After all these years, I have pretty much gotten used to being gawked at in Japan. Mind you, I no longer draw crowds of giggling schoolgirls when I step onto a train (like I used to on the Kintetsu Line, c. 1990), and people in diners no longer stop in mid-sentence with a friend to see if I can use the chopsticks properly, and grandfathers no longer hold up their infant grandchildren and say, “Look, a gaijin – scary isn’t he (kowai desune),” but I still get looked at from time to time. And that’s life.
Two Sundays ago, though, K. and I stopped by for dinner at Asiyana, the Indian restaurant in Namba. As we sat down, I noticed that the man at the table across the way was staring at me. I mean full on staring. And so were his family: wife, three kids. The middle child, a girl, was muttering in her dad’s ear. Then she stared again. I looked back, attempted to smile, nodded, turned back to my menu. But they were still looking, I could feel it. I looked again, nodded. When the time came to order and they were still gawking at me, it was past the point of getting on my nerves. I was about to tell them to stop their gawking (じろじろ, jiro-jiro), when the father, a large man in his 30s, who might have been athletic once, said to me, “Do you live at Sun Valley Estates, Building No. 2?”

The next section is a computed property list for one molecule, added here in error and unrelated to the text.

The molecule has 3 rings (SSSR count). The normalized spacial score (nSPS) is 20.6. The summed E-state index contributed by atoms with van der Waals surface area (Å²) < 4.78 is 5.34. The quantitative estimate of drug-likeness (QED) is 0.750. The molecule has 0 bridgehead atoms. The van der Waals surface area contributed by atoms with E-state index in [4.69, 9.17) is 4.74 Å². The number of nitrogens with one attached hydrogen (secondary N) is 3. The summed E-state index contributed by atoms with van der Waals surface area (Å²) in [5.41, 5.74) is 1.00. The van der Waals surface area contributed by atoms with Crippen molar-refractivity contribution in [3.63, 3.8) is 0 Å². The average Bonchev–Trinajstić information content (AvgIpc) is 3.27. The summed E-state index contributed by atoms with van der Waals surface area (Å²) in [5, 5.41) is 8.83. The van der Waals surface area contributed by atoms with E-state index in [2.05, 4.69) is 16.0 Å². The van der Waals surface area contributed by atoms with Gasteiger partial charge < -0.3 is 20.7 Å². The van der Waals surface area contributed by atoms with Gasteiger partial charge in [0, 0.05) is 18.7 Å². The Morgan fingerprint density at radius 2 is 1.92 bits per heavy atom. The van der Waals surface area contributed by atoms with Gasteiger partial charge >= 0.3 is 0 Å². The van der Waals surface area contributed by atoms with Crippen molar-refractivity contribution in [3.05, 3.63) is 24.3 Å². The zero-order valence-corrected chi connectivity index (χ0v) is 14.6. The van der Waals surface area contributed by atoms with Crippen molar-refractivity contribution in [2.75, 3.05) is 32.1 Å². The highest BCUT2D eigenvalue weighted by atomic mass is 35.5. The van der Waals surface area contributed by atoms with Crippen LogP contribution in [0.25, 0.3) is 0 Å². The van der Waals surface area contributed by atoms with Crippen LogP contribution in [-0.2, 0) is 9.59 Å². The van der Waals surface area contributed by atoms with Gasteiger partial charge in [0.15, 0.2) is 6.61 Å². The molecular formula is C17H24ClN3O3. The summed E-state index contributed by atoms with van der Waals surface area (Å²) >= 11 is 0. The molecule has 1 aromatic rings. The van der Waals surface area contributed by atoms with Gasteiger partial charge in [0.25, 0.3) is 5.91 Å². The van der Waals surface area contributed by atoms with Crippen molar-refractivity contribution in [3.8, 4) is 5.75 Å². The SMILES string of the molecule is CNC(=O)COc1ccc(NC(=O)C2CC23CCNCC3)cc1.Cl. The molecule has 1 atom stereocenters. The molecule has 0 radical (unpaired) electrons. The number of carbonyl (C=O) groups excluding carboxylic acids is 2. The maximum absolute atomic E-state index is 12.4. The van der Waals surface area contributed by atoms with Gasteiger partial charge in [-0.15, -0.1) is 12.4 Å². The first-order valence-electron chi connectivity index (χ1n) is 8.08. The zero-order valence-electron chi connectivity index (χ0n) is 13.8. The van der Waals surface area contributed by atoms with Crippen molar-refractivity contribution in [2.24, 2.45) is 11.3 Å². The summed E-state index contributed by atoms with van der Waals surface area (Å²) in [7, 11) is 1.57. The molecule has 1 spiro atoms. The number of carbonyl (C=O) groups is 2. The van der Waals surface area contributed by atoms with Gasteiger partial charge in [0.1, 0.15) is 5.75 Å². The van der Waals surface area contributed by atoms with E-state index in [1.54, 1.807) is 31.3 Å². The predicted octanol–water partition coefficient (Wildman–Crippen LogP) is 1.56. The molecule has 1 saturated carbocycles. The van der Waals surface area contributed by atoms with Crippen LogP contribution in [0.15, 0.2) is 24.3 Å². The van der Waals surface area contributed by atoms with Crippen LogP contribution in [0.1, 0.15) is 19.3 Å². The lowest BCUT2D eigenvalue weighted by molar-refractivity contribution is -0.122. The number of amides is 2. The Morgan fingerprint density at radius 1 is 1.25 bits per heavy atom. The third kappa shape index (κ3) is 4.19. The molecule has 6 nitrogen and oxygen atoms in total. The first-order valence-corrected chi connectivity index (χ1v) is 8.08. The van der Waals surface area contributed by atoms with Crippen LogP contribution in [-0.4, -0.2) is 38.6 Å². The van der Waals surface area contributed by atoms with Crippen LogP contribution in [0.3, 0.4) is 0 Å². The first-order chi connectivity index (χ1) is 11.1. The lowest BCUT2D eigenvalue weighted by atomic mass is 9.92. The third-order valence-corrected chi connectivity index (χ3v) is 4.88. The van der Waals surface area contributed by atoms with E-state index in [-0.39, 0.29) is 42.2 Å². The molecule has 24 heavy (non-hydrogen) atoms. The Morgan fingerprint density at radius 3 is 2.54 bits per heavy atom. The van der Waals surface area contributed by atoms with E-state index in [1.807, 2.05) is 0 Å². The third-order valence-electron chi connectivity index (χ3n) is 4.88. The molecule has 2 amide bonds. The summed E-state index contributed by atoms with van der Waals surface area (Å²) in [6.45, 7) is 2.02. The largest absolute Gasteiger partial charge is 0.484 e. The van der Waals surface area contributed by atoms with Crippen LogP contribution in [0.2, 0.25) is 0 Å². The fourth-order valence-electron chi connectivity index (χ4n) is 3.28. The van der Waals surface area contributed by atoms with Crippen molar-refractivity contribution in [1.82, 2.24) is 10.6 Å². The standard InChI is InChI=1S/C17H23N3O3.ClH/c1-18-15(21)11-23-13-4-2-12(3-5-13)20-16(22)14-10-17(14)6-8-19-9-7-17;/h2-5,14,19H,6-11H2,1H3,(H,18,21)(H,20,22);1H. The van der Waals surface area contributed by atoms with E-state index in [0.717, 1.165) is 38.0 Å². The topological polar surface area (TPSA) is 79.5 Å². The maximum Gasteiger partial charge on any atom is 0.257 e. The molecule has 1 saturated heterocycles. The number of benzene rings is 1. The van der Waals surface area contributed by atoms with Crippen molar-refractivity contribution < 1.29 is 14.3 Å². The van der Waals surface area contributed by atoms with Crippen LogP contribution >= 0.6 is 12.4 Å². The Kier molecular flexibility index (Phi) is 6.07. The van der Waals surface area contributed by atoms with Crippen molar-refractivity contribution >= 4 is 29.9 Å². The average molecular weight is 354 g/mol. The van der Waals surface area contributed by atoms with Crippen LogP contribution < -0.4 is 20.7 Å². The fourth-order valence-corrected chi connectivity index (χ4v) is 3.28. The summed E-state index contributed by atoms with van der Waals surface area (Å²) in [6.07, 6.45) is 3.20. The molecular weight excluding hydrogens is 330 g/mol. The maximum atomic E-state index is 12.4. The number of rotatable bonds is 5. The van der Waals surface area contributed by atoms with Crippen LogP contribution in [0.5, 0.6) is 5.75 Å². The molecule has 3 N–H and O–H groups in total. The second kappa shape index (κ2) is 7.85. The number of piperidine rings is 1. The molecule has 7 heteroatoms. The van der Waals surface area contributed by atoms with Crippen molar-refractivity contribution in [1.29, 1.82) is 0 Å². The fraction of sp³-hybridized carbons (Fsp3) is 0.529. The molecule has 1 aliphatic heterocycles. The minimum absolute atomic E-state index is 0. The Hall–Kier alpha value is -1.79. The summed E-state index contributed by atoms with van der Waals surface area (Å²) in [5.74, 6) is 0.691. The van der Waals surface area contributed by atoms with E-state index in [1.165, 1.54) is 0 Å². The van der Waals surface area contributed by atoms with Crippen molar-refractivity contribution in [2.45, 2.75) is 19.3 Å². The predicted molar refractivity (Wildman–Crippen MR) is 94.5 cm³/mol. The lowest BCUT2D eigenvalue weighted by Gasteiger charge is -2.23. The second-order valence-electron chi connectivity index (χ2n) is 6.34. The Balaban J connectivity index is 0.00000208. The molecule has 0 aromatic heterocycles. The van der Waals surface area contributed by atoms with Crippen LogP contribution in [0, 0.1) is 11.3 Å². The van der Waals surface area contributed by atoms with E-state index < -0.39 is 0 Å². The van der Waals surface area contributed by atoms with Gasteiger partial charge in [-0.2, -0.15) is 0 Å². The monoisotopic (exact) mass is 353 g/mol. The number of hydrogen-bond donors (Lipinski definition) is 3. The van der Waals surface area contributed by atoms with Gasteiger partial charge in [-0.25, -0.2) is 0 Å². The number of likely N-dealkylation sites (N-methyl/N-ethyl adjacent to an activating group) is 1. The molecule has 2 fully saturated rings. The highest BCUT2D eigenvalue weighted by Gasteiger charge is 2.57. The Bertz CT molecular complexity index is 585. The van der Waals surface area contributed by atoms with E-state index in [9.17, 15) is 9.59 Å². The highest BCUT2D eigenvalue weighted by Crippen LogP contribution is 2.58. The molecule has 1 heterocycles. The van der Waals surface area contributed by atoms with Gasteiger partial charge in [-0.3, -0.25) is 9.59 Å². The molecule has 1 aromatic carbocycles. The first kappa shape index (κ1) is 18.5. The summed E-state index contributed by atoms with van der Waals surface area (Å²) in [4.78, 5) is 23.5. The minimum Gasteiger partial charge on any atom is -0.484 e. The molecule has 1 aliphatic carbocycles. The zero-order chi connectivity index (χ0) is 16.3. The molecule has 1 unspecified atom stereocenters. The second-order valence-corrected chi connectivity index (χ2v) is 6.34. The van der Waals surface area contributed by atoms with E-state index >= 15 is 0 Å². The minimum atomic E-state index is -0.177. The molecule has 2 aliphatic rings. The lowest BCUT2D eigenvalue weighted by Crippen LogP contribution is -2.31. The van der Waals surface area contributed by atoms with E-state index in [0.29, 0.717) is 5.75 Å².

Since I had never seen him before in my life, I was a bit stunned to hear my address recited to me. “Y-yes,” I answered, “do you?”
“Oh, we used to live there, but we moved,” he said. “My daughter recognized you.”
“How nice of her to remember me!” was the most courteous Japanese thing I could think to say, “I’m glad to hear that.” Actually, I hadn’t a clue who the kid was either – a lot of kids play in the courtyard between the two buildings. But I’m not exactly invisible in that neighbourhood. So of course she’d notice me.
Then everyone went back to eating. No “sorry for staring,” no “where are you from,”no “do you come here often?” Nothing. When they left, nobody even said goodbye (they had to walk past our table to leave). Only the mother, who looked a bit tired and long-suffering, offered a quiet “sumimasen,” (either “pardon us” or “sorry”) as the family, led by the father barking into his cell-phone, trooped out.
“You’re famous,”said K.
“Whoopee,” said I. We drank our chai in silence.